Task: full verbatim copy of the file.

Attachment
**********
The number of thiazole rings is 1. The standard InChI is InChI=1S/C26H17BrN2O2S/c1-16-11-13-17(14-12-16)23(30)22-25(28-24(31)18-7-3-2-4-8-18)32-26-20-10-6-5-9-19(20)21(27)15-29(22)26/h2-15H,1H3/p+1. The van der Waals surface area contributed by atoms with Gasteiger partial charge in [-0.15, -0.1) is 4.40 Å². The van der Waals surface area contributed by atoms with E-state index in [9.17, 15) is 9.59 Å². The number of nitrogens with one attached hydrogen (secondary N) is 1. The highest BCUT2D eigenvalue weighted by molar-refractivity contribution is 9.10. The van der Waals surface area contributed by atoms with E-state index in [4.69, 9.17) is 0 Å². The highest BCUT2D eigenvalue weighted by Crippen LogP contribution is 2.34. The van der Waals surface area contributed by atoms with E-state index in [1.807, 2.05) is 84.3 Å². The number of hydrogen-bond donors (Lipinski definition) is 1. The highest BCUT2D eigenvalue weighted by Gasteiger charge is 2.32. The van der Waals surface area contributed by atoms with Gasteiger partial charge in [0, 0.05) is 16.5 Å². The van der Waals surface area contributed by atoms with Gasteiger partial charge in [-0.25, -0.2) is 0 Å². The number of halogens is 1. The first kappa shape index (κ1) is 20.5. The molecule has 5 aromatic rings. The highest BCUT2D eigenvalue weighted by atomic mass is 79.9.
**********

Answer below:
The number of thiazole rings is 1. The standard InChI is InChI=1S/C26H17BrN2O2S/c1-16-11-13-17(14-12-16)23(30)22-25(28-24(31)18-7-3-2-4-8-18)32-26-20-10-6-5-9-19(20)21(27)15-29(22)26/h2-15H,1H3/p+1. The van der Waals surface area contributed by atoms with Gasteiger partial charge in [-0.15, -0.1) is 4.40 Å². The van der Waals surface area contributed by atoms with E-state index in [9.17, 15) is 9.59 Å². The number of nitrogens with one attached hydrogen (secondary N) is 1. The highest BCUT2D eigenvalue weighted by molar-refractivity contribution is 9.10. The van der Waals surface area contributed by atoms with E-state index in [4.69, 9.17) is 0 Å². The highest BCUT2D eigenvalue weighted by Crippen LogP contribution is 2.34. The van der Waals surface area contributed by atoms with E-state index in [1.807, 2.05) is 84.3 Å². The number of hydrogen-bond donors (Lipinski definition) is 1. The highest BCUT2D eigenvalue weighted by Gasteiger charge is 2.32. The van der Waals surface area contributed by atoms with Gasteiger partial charge in [0, 0.05) is 16.5 Å². The van der Waals surface area contributed by atoms with Gasteiger partial charge in [-0.25, -0.2) is 0 Å². The number of halogens is 1. The first kappa shape index (κ1) is 20.5. The molecule has 5 aromatic rings. The highest BCUT2D eigenvalue weighted by atomic mass is 79.9.